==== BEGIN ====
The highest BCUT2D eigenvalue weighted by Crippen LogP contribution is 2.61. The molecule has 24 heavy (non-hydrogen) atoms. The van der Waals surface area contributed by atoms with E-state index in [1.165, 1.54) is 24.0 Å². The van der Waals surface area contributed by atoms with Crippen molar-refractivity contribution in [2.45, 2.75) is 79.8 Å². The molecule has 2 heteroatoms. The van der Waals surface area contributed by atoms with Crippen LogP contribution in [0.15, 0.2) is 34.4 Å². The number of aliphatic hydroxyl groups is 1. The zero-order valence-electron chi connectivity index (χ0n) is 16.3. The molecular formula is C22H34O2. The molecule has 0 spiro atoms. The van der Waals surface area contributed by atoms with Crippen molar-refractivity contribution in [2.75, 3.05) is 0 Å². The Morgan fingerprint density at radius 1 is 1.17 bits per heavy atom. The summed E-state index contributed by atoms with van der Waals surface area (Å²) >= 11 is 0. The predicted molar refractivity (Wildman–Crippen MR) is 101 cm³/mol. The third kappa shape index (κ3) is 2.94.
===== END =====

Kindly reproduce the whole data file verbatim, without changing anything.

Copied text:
The highest BCUT2D eigenvalue weighted by Crippen LogP contribution is 2.61. The molecule has 24 heavy (non-hydrogen) atoms. The van der Waals surface area contributed by atoms with E-state index in [1.165, 1.54) is 24.0 Å². The van der Waals surface area contributed by atoms with Crippen molar-refractivity contribution in [2.45, 2.75) is 79.8 Å². The molecule has 2 heteroatoms. The van der Waals surface area contributed by atoms with Crippen LogP contribution in [0.15, 0.2) is 34.4 Å². The number of aliphatic hydroxyl groups is 1. The zero-order valence-electron chi connectivity index (χ0n) is 16.3. The molecular formula is C22H34O2. The molecule has 0 spiro atoms. The van der Waals surface area contributed by atoms with Crippen molar-refractivity contribution in [2.75, 3.05) is 0 Å². The Morgan fingerprint density at radius 1 is 1.17 bits per heavy atom. The summed E-state index contributed by atoms with van der Waals surface area (Å²) >= 11 is 0. The predicted molar refractivity (Wildman–Crippen MR) is 101 cm³/mol. The third kappa shape index (κ3) is 2.94.